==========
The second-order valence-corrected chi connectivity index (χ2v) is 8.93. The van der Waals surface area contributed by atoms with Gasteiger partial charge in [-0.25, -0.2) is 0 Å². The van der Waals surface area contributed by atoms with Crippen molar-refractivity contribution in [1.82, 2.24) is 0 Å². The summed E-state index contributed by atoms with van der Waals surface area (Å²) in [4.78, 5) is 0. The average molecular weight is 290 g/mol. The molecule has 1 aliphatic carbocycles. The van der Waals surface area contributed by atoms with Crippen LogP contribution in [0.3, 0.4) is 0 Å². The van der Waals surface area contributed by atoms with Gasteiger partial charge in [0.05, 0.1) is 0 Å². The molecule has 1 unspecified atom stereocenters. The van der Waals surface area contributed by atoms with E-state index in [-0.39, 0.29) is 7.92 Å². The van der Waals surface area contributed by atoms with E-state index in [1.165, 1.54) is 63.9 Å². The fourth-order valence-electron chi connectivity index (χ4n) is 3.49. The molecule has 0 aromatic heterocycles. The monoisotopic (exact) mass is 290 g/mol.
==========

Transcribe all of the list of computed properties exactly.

The second-order valence-corrected chi connectivity index (χ2v) is 8.93. The van der Waals surface area contributed by atoms with Gasteiger partial charge in [-0.25, -0.2) is 0 Å². The van der Waals surface area contributed by atoms with Crippen molar-refractivity contribution in [1.82, 2.24) is 0 Å². The summed E-state index contributed by atoms with van der Waals surface area (Å²) in [4.78, 5) is 0. The average molecular weight is 290 g/mol. The molecule has 1 aliphatic carbocycles. The van der Waals surface area contributed by atoms with Crippen LogP contribution in [0.3, 0.4) is 0 Å². The van der Waals surface area contributed by atoms with Gasteiger partial charge in [0.05, 0.1) is 0 Å². The molecule has 1 unspecified atom stereocenters. The van der Waals surface area contributed by atoms with E-state index in [-0.39, 0.29) is 7.92 Å². The van der Waals surface area contributed by atoms with E-state index in [1.165, 1.54) is 63.9 Å². The fourth-order valence-electron chi connectivity index (χ4n) is 3.49. The molecule has 0 aromatic heterocycles. The monoisotopic (exact) mass is 290 g/mol.